Echoes of Christy Clark promises

The mayoral contest in Prince George often comes down to a race between a mainly business supported candidate, and a candidate supported by a section of business along with labour. This contest is no different, with Don Zurowski fitting the former classification and Lyn Hall the latter. Policy wise, though, there does not appear to be huge differences between them, with both candidates avoiding definitive statements about many issues, choosing vagueness and generalities instead. Indeed, as a measure of their political similarity, it is rumoured that both Hall and Zurowski were approached by local provincial Liberals a couple of years ago to replace retiring MLA Pat Bell.

582px version of Prince George, B.C.
Local problems but few local solutions: Prince George faces decaying infrastructure, costly services downloaded by Ottawa and Victoria, and a local economy undercut by trade deals. Photo: Wikipedia.

In this mayoral campaign, there is an eerie echo of the provincial election of 2013 in which BC Liberal Christy Clark barnstormed around the province promising a $100 billion LNG prosperity fund and tens of thousands of new jobs. At that time, Adrien Dix, NDP leader, was faulted for not puncturing Clark's natural gas balloon and not aggressively going after the Liberal government's tarnished record.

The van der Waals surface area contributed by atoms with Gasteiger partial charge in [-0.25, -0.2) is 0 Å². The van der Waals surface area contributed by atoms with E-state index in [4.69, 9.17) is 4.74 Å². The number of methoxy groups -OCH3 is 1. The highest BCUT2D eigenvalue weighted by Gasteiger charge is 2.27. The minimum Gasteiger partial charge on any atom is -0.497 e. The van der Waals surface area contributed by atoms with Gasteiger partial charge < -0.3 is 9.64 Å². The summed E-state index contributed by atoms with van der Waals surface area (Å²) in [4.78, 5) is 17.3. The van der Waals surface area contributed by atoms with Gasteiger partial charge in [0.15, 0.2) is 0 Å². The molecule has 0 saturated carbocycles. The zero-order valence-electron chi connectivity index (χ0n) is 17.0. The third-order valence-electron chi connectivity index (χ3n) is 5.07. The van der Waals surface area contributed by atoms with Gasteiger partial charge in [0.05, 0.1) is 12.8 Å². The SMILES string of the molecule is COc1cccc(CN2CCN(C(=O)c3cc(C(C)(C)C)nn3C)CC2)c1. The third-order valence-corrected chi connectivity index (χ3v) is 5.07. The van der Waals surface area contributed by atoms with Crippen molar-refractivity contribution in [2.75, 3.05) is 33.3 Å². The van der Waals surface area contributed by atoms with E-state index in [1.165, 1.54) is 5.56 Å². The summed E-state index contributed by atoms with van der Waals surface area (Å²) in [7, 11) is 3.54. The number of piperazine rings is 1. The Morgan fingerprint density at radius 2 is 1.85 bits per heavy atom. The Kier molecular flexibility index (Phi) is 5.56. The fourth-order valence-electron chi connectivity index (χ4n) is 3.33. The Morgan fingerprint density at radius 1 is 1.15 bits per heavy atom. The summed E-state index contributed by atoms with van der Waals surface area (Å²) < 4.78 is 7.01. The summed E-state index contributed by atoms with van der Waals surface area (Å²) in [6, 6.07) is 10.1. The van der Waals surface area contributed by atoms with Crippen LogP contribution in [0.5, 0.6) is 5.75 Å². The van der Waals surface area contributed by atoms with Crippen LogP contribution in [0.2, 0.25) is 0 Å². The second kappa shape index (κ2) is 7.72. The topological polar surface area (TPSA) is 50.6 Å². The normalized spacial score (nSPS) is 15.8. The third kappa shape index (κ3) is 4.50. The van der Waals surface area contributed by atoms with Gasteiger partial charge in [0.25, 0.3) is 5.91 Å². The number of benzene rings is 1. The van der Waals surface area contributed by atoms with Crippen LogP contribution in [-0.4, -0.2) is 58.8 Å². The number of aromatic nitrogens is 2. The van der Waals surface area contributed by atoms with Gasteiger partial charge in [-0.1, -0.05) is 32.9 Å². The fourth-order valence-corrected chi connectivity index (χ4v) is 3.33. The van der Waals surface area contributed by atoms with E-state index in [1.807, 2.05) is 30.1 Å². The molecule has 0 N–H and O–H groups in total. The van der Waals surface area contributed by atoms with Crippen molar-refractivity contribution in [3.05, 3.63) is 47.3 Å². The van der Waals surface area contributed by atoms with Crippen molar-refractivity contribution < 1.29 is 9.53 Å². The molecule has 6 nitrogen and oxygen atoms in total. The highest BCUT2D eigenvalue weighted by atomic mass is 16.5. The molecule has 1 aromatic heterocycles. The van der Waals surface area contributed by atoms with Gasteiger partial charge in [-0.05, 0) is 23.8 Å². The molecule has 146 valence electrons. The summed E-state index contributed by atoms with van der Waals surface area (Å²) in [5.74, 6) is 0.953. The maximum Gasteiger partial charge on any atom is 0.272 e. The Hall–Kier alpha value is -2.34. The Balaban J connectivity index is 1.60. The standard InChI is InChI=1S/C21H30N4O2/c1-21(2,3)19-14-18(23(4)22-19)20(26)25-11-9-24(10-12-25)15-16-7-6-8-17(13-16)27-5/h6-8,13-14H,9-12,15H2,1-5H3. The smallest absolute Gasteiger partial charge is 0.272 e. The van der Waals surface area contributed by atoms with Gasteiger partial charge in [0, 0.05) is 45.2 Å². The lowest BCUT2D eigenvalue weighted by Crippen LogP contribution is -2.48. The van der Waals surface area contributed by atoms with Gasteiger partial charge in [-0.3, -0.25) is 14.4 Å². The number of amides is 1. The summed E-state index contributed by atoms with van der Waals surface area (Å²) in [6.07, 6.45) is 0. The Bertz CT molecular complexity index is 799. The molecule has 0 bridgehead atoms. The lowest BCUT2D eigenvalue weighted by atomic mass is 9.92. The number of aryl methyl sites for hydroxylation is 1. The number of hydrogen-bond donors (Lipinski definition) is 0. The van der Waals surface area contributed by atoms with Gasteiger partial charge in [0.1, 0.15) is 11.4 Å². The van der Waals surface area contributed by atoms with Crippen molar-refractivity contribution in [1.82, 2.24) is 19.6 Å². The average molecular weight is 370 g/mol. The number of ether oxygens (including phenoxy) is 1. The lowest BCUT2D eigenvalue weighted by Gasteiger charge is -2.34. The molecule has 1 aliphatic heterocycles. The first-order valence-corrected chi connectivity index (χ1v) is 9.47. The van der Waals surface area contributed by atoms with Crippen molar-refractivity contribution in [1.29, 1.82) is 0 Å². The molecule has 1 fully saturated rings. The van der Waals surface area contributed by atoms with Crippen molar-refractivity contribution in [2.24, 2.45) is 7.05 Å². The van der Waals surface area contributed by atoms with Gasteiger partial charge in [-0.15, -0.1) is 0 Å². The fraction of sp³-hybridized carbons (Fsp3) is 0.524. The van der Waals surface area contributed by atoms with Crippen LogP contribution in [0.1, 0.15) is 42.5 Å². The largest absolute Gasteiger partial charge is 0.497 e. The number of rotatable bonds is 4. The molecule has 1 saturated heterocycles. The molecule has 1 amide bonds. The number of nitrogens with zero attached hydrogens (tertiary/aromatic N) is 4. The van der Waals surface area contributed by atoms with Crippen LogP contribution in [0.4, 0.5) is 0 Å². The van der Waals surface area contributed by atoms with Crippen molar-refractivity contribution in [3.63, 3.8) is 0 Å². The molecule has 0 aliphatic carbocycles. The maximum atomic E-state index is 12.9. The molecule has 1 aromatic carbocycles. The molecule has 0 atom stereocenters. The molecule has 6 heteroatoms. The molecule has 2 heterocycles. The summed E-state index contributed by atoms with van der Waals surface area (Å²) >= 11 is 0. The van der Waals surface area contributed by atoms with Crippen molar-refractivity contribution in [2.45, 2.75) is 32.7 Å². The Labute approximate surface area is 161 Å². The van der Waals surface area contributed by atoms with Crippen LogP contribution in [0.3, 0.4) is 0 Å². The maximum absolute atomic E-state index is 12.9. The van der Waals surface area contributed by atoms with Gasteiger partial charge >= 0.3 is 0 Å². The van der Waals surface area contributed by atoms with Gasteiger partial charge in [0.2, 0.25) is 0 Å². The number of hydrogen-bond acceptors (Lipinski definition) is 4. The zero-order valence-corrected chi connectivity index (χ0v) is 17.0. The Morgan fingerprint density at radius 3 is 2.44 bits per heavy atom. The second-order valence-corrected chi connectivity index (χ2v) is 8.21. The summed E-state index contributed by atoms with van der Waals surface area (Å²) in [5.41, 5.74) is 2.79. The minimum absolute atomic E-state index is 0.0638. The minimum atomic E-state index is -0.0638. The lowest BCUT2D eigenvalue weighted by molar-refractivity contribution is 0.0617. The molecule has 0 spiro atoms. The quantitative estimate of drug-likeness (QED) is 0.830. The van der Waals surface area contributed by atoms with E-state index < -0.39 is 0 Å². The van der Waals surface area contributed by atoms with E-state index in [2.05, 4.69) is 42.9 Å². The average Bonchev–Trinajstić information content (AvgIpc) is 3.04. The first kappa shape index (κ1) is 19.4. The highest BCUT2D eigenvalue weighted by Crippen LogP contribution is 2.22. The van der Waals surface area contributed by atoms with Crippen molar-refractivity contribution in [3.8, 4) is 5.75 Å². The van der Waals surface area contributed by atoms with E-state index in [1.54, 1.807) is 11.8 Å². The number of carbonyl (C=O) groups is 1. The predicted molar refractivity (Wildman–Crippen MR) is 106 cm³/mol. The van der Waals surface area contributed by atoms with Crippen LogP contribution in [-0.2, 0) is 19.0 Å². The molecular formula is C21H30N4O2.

Like Christy Clark, Zurowski aims high, claiming that, under his stewardship, Prince George will surge from 80,000 to 100,000 residents. But he has not made it clear how such dramatic growth will be achieved. Furthermore, with limited substantiation, he boasts about the accomplishments during his terms on council in the late 1990s and early 2000s. Some feel that, by letting these claims and boasts go largely unchallenged, Lyn Hall has been sipping too much of Adrien Dix's "I'll take the high road" kool-aid.

So far, the two mayoral candidates are running neck-and-neck. Whichever one has the best machine to get the vote out on Nov. 15 will likely win.

Perhaps even more crucial than the mayoral contest is the race to scoop up the eight councillor positions. Although there will undoubtedly be crossover votes on issues, most candidates can be put into two very loose groupings. One group follows a harder line pro-business agenda and the other, while far from socialist, shows more sympathy for labour issues. Depending on who becomes mayor, a shift of just one or two seats could tip the majority on council either way. This configuration will be especially important when issues such as contracting out and privatization come up on council's agenda.